The Alan Price Rhythm And Blues Combo, Price on keyboards, Hilton Valentine on guitar, bassist Bryan "Chas" Chandler, and drummer John Steele, joined forces with singer Eric Burdon in Newcastle upon Tyne early in 1963. The band became known for a rough-edged interpretation of blues and r&b standards and the deep gritty voice of Burdon. They were called "animals" because of their wild stage act, and the name stuck. Moderate hometown success and a connection with Yardbirds manager Giorgio Gomelsky prompted them to move to London in 1964, just in time to become part of the British Invasion.
Performing hard-edged versons of songs by the likes of Jimmy Reed, Nina Simone and John Lee Hooker,the band's reputation grew and were subsequently signed to Columbia-EMI Records, their first single being 'Baby Let Me Take You Home". But it was their second single, "House Of The Rising Sun",
that became a #1 hit in both the U.S. and the U.K. Their chart career continued , produced by Micky Most, with "Bring It On Home To Me" and the Nina Simone song, "Don't Let Me Be Misunderstood".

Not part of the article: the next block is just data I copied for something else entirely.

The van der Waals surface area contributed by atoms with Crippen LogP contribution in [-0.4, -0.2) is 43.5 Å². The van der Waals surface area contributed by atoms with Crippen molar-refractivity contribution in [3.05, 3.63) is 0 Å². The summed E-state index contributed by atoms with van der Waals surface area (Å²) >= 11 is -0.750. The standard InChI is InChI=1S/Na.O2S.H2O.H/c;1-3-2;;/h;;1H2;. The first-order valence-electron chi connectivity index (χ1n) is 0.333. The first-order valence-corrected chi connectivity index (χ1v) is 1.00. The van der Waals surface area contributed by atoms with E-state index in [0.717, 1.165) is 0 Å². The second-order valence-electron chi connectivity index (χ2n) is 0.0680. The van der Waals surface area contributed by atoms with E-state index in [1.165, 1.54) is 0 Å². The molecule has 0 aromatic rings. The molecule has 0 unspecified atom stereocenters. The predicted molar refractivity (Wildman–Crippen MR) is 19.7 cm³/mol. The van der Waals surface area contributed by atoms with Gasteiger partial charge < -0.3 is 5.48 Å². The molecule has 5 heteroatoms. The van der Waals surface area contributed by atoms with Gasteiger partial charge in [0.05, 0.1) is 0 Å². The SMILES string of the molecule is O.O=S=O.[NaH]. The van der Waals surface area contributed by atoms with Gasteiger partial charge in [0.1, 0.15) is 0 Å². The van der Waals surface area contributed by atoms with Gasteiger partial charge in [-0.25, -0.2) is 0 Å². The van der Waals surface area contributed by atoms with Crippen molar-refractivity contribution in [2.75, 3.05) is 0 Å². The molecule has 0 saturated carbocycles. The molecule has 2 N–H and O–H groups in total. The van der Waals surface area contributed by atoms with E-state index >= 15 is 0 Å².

In 1965 Alan Price left the group citing tour fatigue and a fear of flying. He was replaced by Dave Rowberry who was on hand for the hits "We Gotta Get Out Of This Place" and "It's My Life".
Most of The Animals' were written by Brill Building writers recruited by producer Most. The band, particularly Burdon felt this too restricting. At the end of 1965 they switched to Decca Records (MGM in the U.S.) and producer Tom Wilson who gave them more artistic freedom. John Steele left and was replaced by Barry Jenkins, and their last hit as The Animals was Goffin-King composition "Don't Bring Me Down".
Burdon formed Eric Burdon And The New Animals with holdover Jenkins, John Wieder and Vic Briggs both on guitar, and Danny McCulloch on bass in 1966. The direction changed from blues-rock to Burdon's version of psychedelia. They relocated to California.
Hits by this incarnation included "San Franciscan Nights", "I Love You Lil", and two magnificent creations in "Monterey" and "Sky Pilot" At times the band also included keyboardist Zoot Money and future Police guitarist Andy Summers. After the release of a rendition of "River Deep Mountain High" the band again dissolved and Burdon joined forces with Long Beach funk band War in 1969.
The Animals reunited for short periods of time in '68, '75, '76 and '83. They were inducted into The Rock And Roll Hall Of Fame in 1994. They were one of the roughest, toughest squads in the British Invasion.